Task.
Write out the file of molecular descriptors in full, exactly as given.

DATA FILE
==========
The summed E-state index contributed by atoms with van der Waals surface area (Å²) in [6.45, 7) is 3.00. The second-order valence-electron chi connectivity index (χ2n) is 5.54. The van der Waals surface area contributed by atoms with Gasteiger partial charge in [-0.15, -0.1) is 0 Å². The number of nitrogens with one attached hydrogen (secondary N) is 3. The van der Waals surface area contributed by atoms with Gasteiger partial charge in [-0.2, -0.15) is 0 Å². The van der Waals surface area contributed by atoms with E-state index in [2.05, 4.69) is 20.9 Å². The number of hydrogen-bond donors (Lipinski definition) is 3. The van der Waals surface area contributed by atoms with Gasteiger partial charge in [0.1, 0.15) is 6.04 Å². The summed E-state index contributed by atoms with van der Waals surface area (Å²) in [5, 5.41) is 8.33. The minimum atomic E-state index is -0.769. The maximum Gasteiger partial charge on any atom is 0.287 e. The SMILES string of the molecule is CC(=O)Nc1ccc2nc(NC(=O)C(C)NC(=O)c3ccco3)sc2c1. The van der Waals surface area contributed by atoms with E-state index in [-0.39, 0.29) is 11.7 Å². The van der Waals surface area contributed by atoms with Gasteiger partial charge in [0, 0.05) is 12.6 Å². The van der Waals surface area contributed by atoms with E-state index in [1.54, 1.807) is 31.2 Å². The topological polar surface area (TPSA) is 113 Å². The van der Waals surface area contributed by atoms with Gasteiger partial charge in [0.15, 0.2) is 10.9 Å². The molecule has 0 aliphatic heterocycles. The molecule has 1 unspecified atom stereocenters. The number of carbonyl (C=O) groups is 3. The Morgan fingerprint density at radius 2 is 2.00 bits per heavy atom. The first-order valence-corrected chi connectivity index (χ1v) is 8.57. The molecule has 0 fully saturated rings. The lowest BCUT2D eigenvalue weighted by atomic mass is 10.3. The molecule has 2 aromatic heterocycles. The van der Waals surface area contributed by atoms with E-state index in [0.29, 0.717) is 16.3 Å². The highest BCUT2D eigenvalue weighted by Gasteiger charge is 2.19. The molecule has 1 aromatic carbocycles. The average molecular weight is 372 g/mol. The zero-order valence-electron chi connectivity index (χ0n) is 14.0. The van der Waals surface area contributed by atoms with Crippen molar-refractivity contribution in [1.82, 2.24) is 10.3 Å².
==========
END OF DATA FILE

The summed E-state index contributed by atoms with van der Waals surface area (Å²) in [6.45, 7) is 3.00. The second-order valence-electron chi connectivity index (χ2n) is 5.54. The van der Waals surface area contributed by atoms with Gasteiger partial charge in [-0.15, -0.1) is 0 Å². The number of nitrogens with one attached hydrogen (secondary N) is 3. The van der Waals surface area contributed by atoms with Gasteiger partial charge in [-0.2, -0.15) is 0 Å². The van der Waals surface area contributed by atoms with E-state index in [2.05, 4.69) is 20.9 Å². The number of hydrogen-bond donors (Lipinski definition) is 3. The van der Waals surface area contributed by atoms with Gasteiger partial charge in [0.1, 0.15) is 6.04 Å². The summed E-state index contributed by atoms with van der Waals surface area (Å²) in [5, 5.41) is 8.33. The minimum atomic E-state index is -0.769. The maximum Gasteiger partial charge on any atom is 0.287 e. The SMILES string of the molecule is CC(=O)Nc1ccc2nc(NC(=O)C(C)NC(=O)c3ccco3)sc2c1. The van der Waals surface area contributed by atoms with E-state index in [-0.39, 0.29) is 11.7 Å². The van der Waals surface area contributed by atoms with Gasteiger partial charge in [0, 0.05) is 12.6 Å². The van der Waals surface area contributed by atoms with E-state index in [1.54, 1.807) is 31.2 Å². The topological polar surface area (TPSA) is 113 Å². The van der Waals surface area contributed by atoms with Gasteiger partial charge in [0.15, 0.2) is 10.9 Å². The molecule has 0 aliphatic heterocycles. The molecule has 1 unspecified atom stereocenters. The number of carbonyl (C=O) groups is 3. The Morgan fingerprint density at radius 2 is 2.00 bits per heavy atom. The first-order valence-corrected chi connectivity index (χ1v) is 8.57. The molecule has 0 fully saturated rings. The lowest BCUT2D eigenvalue weighted by atomic mass is 10.3. The molecule has 2 aromatic heterocycles. The van der Waals surface area contributed by atoms with E-state index in [0.29, 0.717) is 16.3 Å². The highest BCUT2D eigenvalue weighted by Gasteiger charge is 2.19. The molecule has 1 aromatic carbocycles. The average molecular weight is 372 g/mol. The zero-order valence-electron chi connectivity index (χ0n) is 14.0. The van der Waals surface area contributed by atoms with Crippen molar-refractivity contribution in [1.82, 2.24) is 10.3 Å².